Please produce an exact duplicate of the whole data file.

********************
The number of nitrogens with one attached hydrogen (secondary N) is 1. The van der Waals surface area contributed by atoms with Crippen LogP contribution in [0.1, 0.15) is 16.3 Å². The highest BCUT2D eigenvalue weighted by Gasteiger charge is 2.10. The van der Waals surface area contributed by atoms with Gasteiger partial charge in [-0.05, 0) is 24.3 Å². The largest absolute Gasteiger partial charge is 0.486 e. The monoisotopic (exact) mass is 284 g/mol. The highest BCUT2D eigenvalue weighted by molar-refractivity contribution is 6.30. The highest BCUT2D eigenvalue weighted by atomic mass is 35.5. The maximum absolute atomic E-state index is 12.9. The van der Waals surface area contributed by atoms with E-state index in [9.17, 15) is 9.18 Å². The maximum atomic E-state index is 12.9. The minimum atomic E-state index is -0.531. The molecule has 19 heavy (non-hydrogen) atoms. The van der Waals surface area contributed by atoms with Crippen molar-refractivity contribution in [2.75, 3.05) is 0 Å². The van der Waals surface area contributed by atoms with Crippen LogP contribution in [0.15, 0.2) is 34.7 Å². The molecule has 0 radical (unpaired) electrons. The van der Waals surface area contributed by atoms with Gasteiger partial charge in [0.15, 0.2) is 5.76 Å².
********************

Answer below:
The number of nitrogens with one attached hydrogen (secondary N) is 1. The van der Waals surface area contributed by atoms with Crippen LogP contribution in [0.1, 0.15) is 16.3 Å². The highest BCUT2D eigenvalue weighted by Gasteiger charge is 2.10. The van der Waals surface area contributed by atoms with Gasteiger partial charge in [-0.05, 0) is 24.3 Å². The largest absolute Gasteiger partial charge is 0.486 e. The monoisotopic (exact) mass is 284 g/mol. The highest BCUT2D eigenvalue weighted by molar-refractivity contribution is 6.30. The highest BCUT2D eigenvalue weighted by atomic mass is 35.5. The maximum absolute atomic E-state index is 12.9. The van der Waals surface area contributed by atoms with E-state index in [9.17, 15) is 9.18 Å². The maximum atomic E-state index is 12.9. The minimum atomic E-state index is -0.531. The molecule has 19 heavy (non-hydrogen) atoms. The van der Waals surface area contributed by atoms with Crippen molar-refractivity contribution in [2.75, 3.05) is 0 Å². The van der Waals surface area contributed by atoms with Crippen LogP contribution in [0.15, 0.2) is 34.7 Å². The molecule has 0 radical (unpaired) electrons. The van der Waals surface area contributed by atoms with Gasteiger partial charge in [0.15, 0.2) is 5.76 Å².